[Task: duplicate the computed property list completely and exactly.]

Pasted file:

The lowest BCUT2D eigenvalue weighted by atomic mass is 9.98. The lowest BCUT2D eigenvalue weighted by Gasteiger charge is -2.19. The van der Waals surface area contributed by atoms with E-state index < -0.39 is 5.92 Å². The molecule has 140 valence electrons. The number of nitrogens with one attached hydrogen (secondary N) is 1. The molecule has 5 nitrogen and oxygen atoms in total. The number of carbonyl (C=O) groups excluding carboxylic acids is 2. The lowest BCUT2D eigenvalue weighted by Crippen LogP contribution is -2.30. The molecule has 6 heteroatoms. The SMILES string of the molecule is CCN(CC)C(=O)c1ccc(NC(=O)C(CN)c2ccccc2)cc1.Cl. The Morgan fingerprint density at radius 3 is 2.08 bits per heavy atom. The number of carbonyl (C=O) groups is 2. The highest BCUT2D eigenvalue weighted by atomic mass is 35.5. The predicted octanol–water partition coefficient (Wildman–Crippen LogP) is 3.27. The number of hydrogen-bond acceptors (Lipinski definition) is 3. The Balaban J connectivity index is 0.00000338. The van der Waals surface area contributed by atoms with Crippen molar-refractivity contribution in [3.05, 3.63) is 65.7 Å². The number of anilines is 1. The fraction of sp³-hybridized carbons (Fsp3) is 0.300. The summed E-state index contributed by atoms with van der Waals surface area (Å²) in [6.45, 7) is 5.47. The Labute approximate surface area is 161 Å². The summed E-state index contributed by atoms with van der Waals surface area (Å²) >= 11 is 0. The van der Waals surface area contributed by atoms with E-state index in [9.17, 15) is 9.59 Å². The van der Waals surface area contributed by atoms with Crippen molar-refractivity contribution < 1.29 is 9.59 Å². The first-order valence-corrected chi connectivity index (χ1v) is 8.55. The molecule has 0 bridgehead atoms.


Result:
The lowest BCUT2D eigenvalue weighted by atomic mass is 9.98. The lowest BCUT2D eigenvalue weighted by Gasteiger charge is -2.19. The van der Waals surface area contributed by atoms with E-state index < -0.39 is 5.92 Å². The molecule has 140 valence electrons. The number of nitrogens with one attached hydrogen (secondary N) is 1. The molecule has 5 nitrogen and oxygen atoms in total. The number of carbonyl (C=O) groups excluding carboxylic acids is 2. The lowest BCUT2D eigenvalue weighted by Crippen LogP contribution is -2.30. The molecule has 6 heteroatoms. The SMILES string of the molecule is CCN(CC)C(=O)c1ccc(NC(=O)C(CN)c2ccccc2)cc1.Cl. The Morgan fingerprint density at radius 3 is 2.08 bits per heavy atom. The number of carbonyl (C=O) groups is 2. The highest BCUT2D eigenvalue weighted by atomic mass is 35.5. The predicted octanol–water partition coefficient (Wildman–Crippen LogP) is 3.27. The number of hydrogen-bond acceptors (Lipinski definition) is 3. The Balaban J connectivity index is 0.00000338. The van der Waals surface area contributed by atoms with Crippen molar-refractivity contribution in [3.05, 3.63) is 65.7 Å². The number of anilines is 1. The fraction of sp³-hybridized carbons (Fsp3) is 0.300. The summed E-state index contributed by atoms with van der Waals surface area (Å²) in [6.45, 7) is 5.47. The Labute approximate surface area is 161 Å². The summed E-state index contributed by atoms with van der Waals surface area (Å²) >= 11 is 0. The van der Waals surface area contributed by atoms with E-state index in [9.17, 15) is 9.59 Å². The van der Waals surface area contributed by atoms with Crippen molar-refractivity contribution < 1.29 is 9.59 Å². The first-order valence-corrected chi connectivity index (χ1v) is 8.55. The molecule has 0 bridgehead atoms.